What did I get?
Opening Titles from Crocodile Dundee - composed by Peter Best
Always love this. It has a great "descending into wilderness" vibe to it.
The Captain America March from Captain America - composed by Alan Silvestri
Alan Silvestri is one of the best composers working today. Of course, I still fondly remember his stuff from the 1980s, believing his Back to the Future score to be the stuff of legend. With the glut of superhero films, I was waiting to hear him tackle a superhero theme, and I got my wish when he did the music for Captain America. For some reason, The Captain America March -- which is the end credits music for Captain America -- didn't appear on the actual soundtrack album. Too bad, because it's when Silvestri's "Captain America Theme" sounds its biggest and most heroic.
Can You Dig It? (Main Titles from Iron Man 3) - composed by Brain Tyler
In my opinion, though, there aren't a lot of great superhero themes out there, as most movie music just start to sound the same after a while. So I was pleasantly surprised by Brian Tyler's music for Iron Man 3. While it wasn't anything spectacular, at least Tyler finally gave us a good heroic theme for Iron Man that I could pick out of the score. And Can You Dig It?, the variation of Tyler's Iron Man theme that plays over the end credits, is big and jazzy and beautiful.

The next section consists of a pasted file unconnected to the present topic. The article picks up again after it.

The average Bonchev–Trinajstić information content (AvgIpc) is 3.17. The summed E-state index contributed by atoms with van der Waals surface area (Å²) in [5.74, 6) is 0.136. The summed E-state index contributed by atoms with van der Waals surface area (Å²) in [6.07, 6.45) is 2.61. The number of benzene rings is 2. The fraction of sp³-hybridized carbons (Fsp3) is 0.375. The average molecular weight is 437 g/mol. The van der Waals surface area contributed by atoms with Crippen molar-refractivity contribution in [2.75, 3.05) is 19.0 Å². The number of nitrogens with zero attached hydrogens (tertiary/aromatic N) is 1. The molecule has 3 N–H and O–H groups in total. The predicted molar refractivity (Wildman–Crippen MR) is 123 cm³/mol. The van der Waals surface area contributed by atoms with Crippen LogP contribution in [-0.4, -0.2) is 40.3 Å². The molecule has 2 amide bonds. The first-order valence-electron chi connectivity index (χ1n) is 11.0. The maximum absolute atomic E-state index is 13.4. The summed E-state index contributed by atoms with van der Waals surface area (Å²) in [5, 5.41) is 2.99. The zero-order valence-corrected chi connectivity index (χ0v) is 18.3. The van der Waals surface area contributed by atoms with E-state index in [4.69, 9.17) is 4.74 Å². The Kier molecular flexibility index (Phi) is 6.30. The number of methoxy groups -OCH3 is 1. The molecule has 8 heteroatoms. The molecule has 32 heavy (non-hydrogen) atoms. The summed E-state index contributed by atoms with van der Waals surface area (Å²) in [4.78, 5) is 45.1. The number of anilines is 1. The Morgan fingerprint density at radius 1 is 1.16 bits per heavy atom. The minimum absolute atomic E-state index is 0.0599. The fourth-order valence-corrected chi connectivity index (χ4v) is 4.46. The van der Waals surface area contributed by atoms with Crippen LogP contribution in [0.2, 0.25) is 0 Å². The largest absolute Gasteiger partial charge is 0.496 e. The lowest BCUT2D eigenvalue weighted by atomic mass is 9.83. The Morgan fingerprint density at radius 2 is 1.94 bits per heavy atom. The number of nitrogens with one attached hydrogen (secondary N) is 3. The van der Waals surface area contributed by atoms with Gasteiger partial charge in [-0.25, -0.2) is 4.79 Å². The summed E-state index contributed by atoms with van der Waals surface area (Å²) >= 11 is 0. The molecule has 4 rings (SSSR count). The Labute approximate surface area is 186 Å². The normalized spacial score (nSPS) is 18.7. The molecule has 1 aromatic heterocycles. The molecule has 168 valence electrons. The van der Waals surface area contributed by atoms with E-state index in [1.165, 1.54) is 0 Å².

007 - composed by John Barry
John Barry did the music for the majority of James Bond films, and is long accredited with creating Bond's musical style. For the first James Bond movie he composed in its entirety, the second Bond movie From Russia With Love, Barry created a special "action theme" to accompany the James Bond films' biggest action sequences. He called this theme 007, and he slipped it into most of James Bond scores, ending with Moonraker in 1979, as he felt the theme was starting to sound kind of dated. That being said, 007 has firmly established itself as another piece of iconic James Bond music.
Finale from The Lone Ranger - composed by Hans Zimmer;contains exerts of The William Tell Overture composed by Gioachino Rossini.
For my birthday movie this year, I saw The Lone Ranger, and as I said in my earlier review, what really made the film for me was the climactic train chase. What really enhanced the scene is it's in the only time in the film that The William Tell Overture (pop culturally known as "the Lone Ranger Theme") is used in a gigantic, epic way. And of course, Hans Zimmer and his team do their thing to it to turn it into a modern day action score. I'll probably wind up buying the entire soundtrack for the Lone Ranger, as I did enjoy Zimmer's score for the Sherlock Holmes films, and Zimmer's score for The Lone Ranger does come across as Sherlock Holmes sampling William Tell.